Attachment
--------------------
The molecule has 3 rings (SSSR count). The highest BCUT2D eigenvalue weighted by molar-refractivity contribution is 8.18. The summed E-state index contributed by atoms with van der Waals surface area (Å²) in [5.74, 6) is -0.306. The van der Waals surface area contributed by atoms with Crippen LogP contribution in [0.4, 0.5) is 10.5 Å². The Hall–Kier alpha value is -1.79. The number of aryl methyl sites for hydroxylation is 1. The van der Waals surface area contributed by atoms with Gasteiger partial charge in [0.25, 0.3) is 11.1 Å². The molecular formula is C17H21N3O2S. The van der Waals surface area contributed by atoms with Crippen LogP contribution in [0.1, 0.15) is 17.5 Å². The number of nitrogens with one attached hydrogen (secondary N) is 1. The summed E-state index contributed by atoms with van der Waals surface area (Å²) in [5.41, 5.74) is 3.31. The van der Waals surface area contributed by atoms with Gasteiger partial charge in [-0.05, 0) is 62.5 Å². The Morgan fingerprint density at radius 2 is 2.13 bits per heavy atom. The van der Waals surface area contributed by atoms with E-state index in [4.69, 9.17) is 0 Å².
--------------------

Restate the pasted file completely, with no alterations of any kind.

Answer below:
The molecule has 3 rings (SSSR count). The highest BCUT2D eigenvalue weighted by molar-refractivity contribution is 8.18. The summed E-state index contributed by atoms with van der Waals surface area (Å²) in [5.74, 6) is -0.306. The van der Waals surface area contributed by atoms with Crippen LogP contribution in [0.4, 0.5) is 10.5 Å². The Hall–Kier alpha value is -1.79. The number of aryl methyl sites for hydroxylation is 1. The van der Waals surface area contributed by atoms with Gasteiger partial charge in [0.25, 0.3) is 11.1 Å². The molecular formula is C17H21N3O2S. The van der Waals surface area contributed by atoms with Crippen LogP contribution in [0.1, 0.15) is 17.5 Å². The number of nitrogens with one attached hydrogen (secondary N) is 1. The summed E-state index contributed by atoms with van der Waals surface area (Å²) in [5.41, 5.74) is 3.31. The van der Waals surface area contributed by atoms with Gasteiger partial charge in [-0.05, 0) is 62.5 Å². The Morgan fingerprint density at radius 2 is 2.13 bits per heavy atom. The van der Waals surface area contributed by atoms with E-state index in [4.69, 9.17) is 0 Å².